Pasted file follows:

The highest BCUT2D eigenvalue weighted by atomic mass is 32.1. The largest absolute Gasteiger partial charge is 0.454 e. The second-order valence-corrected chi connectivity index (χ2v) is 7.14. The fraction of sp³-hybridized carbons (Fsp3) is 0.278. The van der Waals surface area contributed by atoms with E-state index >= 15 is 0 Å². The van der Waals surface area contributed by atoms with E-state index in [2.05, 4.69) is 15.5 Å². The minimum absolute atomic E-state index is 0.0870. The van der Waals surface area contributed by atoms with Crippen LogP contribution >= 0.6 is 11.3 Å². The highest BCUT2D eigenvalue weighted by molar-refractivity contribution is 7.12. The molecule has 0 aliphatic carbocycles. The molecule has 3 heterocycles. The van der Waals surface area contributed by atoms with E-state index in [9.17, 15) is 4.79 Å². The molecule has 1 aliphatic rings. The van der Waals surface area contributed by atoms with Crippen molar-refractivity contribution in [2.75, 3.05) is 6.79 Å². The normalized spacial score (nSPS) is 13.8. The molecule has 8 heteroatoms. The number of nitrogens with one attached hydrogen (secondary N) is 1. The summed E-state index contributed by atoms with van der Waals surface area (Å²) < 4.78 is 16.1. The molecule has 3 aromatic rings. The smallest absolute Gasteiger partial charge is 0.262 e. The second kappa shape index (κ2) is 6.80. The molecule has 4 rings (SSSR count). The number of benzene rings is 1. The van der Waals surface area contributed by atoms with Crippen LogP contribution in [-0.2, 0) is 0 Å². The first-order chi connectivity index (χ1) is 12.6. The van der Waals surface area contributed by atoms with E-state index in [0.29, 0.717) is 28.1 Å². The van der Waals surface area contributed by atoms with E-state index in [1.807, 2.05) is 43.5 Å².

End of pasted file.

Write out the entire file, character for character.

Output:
The highest BCUT2D eigenvalue weighted by atomic mass is 32.1. The largest absolute Gasteiger partial charge is 0.454 e. The second-order valence-corrected chi connectivity index (χ2v) is 7.14. The fraction of sp³-hybridized carbons (Fsp3) is 0.278. The van der Waals surface area contributed by atoms with E-state index >= 15 is 0 Å². The van der Waals surface area contributed by atoms with E-state index in [2.05, 4.69) is 15.5 Å². The minimum absolute atomic E-state index is 0.0870. The van der Waals surface area contributed by atoms with Crippen LogP contribution >= 0.6 is 11.3 Å². The highest BCUT2D eigenvalue weighted by molar-refractivity contribution is 7.12. The molecule has 0 aliphatic carbocycles. The molecule has 3 heterocycles. The van der Waals surface area contributed by atoms with E-state index in [9.17, 15) is 4.79 Å². The molecule has 1 aliphatic rings. The van der Waals surface area contributed by atoms with Crippen molar-refractivity contribution in [2.75, 3.05) is 6.79 Å². The normalized spacial score (nSPS) is 13.8. The molecule has 8 heteroatoms. The number of nitrogens with one attached hydrogen (secondary N) is 1. The summed E-state index contributed by atoms with van der Waals surface area (Å²) < 4.78 is 16.1. The molecule has 3 aromatic rings. The smallest absolute Gasteiger partial charge is 0.262 e. The second kappa shape index (κ2) is 6.80. The molecule has 4 rings (SSSR count). The number of benzene rings is 1. The van der Waals surface area contributed by atoms with Crippen LogP contribution in [-0.2, 0) is 0 Å². The first-order chi connectivity index (χ1) is 12.6. The van der Waals surface area contributed by atoms with E-state index in [0.29, 0.717) is 28.1 Å². The van der Waals surface area contributed by atoms with E-state index in [1.807, 2.05) is 43.5 Å².